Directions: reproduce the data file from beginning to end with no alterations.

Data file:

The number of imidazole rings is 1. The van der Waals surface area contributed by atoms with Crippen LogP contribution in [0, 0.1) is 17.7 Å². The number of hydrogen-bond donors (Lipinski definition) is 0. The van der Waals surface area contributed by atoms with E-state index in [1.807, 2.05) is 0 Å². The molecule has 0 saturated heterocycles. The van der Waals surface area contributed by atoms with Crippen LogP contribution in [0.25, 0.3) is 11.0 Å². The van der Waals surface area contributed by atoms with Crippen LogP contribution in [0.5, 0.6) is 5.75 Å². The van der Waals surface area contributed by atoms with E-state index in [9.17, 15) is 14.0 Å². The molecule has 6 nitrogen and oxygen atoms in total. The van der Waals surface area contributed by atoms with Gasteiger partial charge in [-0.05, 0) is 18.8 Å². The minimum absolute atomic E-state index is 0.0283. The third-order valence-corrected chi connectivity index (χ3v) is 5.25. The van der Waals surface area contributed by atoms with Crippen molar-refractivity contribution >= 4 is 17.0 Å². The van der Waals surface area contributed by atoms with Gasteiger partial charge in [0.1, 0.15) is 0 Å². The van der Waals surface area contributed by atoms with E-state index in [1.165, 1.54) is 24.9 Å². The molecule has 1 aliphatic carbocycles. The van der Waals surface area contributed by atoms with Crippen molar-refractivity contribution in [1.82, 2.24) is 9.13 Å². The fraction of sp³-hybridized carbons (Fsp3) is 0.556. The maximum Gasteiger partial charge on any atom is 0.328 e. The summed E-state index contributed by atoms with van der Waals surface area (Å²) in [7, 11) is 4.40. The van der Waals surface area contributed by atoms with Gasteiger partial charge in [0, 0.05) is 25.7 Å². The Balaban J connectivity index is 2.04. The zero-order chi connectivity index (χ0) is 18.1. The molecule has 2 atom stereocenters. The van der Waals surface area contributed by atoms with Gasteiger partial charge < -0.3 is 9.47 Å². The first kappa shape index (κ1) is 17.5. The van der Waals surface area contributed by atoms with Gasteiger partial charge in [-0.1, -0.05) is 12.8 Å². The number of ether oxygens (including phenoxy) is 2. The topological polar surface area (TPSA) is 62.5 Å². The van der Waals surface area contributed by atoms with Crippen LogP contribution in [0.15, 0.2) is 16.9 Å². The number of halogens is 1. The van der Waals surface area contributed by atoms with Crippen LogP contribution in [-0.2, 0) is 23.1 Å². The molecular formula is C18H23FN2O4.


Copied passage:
The number of imidazole rings is 1. The van der Waals surface area contributed by atoms with Crippen LogP contribution in [0, 0.1) is 17.7 Å². The number of hydrogen-bond donors (Lipinski definition) is 0. The van der Waals surface area contributed by atoms with E-state index in [1.807, 2.05) is 0 Å². The molecule has 0 saturated heterocycles. The van der Waals surface area contributed by atoms with Crippen LogP contribution in [0.25, 0.3) is 11.0 Å². The van der Waals surface area contributed by atoms with Crippen LogP contribution in [0.5, 0.6) is 5.75 Å². The van der Waals surface area contributed by atoms with E-state index in [9.17, 15) is 14.0 Å². The molecule has 6 nitrogen and oxygen atoms in total. The van der Waals surface area contributed by atoms with Gasteiger partial charge in [-0.05, 0) is 18.8 Å². The minimum absolute atomic E-state index is 0.0283. The third-order valence-corrected chi connectivity index (χ3v) is 5.25. The van der Waals surface area contributed by atoms with Crippen molar-refractivity contribution >= 4 is 17.0 Å². The van der Waals surface area contributed by atoms with Gasteiger partial charge in [0.1, 0.15) is 0 Å². The van der Waals surface area contributed by atoms with E-state index in [1.165, 1.54) is 24.9 Å². The molecule has 1 aliphatic carbocycles. The van der Waals surface area contributed by atoms with Crippen molar-refractivity contribution in [1.82, 2.24) is 9.13 Å². The fraction of sp³-hybridized carbons (Fsp3) is 0.556. The maximum Gasteiger partial charge on any atom is 0.328 e. The summed E-state index contributed by atoms with van der Waals surface area (Å²) in [7, 11) is 4.40. The van der Waals surface area contributed by atoms with Gasteiger partial charge in [0, 0.05) is 25.7 Å². The Balaban J connectivity index is 2.04. The zero-order chi connectivity index (χ0) is 18.1. The molecule has 2 atom stereocenters. The van der Waals surface area contributed by atoms with Gasteiger partial charge < -0.3 is 9.47 Å². The first kappa shape index (κ1) is 17.5. The van der Waals surface area contributed by atoms with Gasteiger partial charge in [-0.1, -0.05) is 12.8 Å². The number of ether oxygens (including phenoxy) is 2. The topological polar surface area (TPSA) is 62.5 Å². The van der Waals surface area contributed by atoms with Crippen LogP contribution in [0.15, 0.2) is 16.9 Å². The number of halogens is 1. The van der Waals surface area contributed by atoms with Crippen LogP contribution in [-0.2, 0) is 23.1 Å². The molecular formula is C18H23FN2O4.